[Ppnews] Hasan Shakur by Chucky Mamou, also on death row

Political Prisoner News ppnews at freedomarchives.org
Fri Sep 15 14:03:15 EDT 2006

Charles "Chucky Mamou" is incarcerated on Texas' death row Polunsky 
Unit, and did work with Hasan Shakur, organizer and activist murdered 
by the state of Texas Aug. 31, 2006.

Keep the struggle alive!

My Friend Hasan shakur, his final days
by charles mamou
texas death row

For two decades, my eyes knew not a tear, because for two decades I 
have never cried, I was raised a child-man and was taught that real 
men don't cry, they don't hug or hold hands, and they sure don't kiss.

But on August 31st, 2006 around 6:40 pm, I impatiently listened to 
KDOL radio station, praying that I will hear news of my brother's 
stay. I broke down and cried when Joy announced that my brother and 
best friend Derrick Frazier aka Hasan Shakur was murdered via 
execution by the state of Texas.
Within a faint second, thousands of memories flashed thru my mind of 
Hasan, and his silly laugh.  His son, his wife Debbie, his family, 
and his hopes and dreams all quickly overloaded my emotions, and then 
my tears fell like rain drops.

Hasan was a real cool guy, some didn't know him, but I loved him, and 
if anyone knew him, knew his inner self, it was hard not to love him.

My oldest daughter's mother once told me, "Chucky, don't get close to 
any of them on death row." Her reasoning was reality in a sense that 
this is Death Row, and conflict of emotional interest will always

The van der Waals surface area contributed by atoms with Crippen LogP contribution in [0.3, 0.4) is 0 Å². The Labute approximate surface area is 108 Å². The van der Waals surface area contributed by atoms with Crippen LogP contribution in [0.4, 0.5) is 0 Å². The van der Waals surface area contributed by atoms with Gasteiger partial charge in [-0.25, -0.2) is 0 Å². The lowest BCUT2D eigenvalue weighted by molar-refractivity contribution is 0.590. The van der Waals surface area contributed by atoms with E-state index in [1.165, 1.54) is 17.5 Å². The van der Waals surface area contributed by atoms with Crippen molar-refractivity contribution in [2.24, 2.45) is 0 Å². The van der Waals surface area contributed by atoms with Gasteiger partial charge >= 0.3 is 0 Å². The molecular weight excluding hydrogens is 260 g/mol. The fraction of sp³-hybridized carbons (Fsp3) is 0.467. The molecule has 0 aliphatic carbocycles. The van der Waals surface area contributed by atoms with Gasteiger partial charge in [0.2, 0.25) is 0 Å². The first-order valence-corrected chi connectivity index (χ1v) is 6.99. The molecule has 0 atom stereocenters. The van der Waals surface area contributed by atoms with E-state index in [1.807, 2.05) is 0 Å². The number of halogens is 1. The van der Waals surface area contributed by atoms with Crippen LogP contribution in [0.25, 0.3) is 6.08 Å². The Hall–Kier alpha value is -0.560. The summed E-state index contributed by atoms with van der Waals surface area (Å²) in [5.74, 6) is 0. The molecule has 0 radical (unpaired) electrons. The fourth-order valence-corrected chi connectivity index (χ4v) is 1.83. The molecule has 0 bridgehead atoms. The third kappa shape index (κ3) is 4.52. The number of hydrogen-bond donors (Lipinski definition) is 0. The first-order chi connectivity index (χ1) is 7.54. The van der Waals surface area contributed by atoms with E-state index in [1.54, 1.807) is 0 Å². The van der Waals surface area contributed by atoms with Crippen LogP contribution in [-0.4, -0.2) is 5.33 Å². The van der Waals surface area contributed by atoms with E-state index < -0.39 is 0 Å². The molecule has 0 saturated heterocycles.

negate those that live, and how the living respond to those who 
die.  Truth is, at first, I wasn't fond of Hasan. I respected him but 
wasn't fond of him. I remember when I first met him, he was in the 
dayroom and all he did was laugh that silly laugh of his. At that 
time I was very anti sociable, his laughter was the DNA to his 
character.  That's who he was, and when he and I ended up outside a 
week later, my ignorance was shattered by his charismatic being. He 
had a gentle spirit, very educated and very determined to right all 
that was wrong. I was smitten by his agenda, by his pure 
intentions.  Newton's law of physics was correct in that opposites do 
attract. After all Hasan was Muslim and I am not, He was socially 
connected, and I wasn't.

In Hasan's mind, he wanted to save every prisoner in every prison, 
and I didn't. He believed that even a snake could be tamed. But 
through our differences we bonded like soul mates brothers. We 
accepted each other as we were and our love was our respect for one 
another.  Our relationship was in fact, perfect. Even when we 
disagreed and argued, we did so in private like men are supposed to 
do. We were not here to entertain others.

He showed me a bunch of loosed typed written paper that he had 
gathered, It was suppose to be a newsletter that he called Operation 
LIFE. I gave him ideas for a cover to make it interesting to the 
readers' eyes, and what type of articles would be interesting, and 
even the notion that he could make a profit from the sales.  Of 
course, he was taken back at my ideas, and insisted that I be his 
partner and that my voice be heard (thus the birth of Free Yo Mind 
began). I was reluctant and told him no, I didn't mind writing some 
articles for him, but I did not want the spotlight thing, so he said cool.

But folks, let me tell you what he did, he borrowed a photo of me 
without me knowing and placed it on the article I had wrote.  All his 
penpals was encouraged to write to me, before then I did did not 
write to any penpals by choice. He plastered my info all on his 
website. He had his family contact mine, he sent my daughters and 
mother gifts and wrote them some inspirational letters.  This was and 
is the Hasan that grows on people. The loving caring and the "you 
before me" mentality that he continued to display is the man that 
burst my eye glands into tears. Because this boy Hasan was indeed special.

I have yet to meet any of his caliber here on death row or in the 
free world.  Every good hearted penpal I have now I owe it all to 
him.  The hope of freedom that I now have, I owe it all to him. The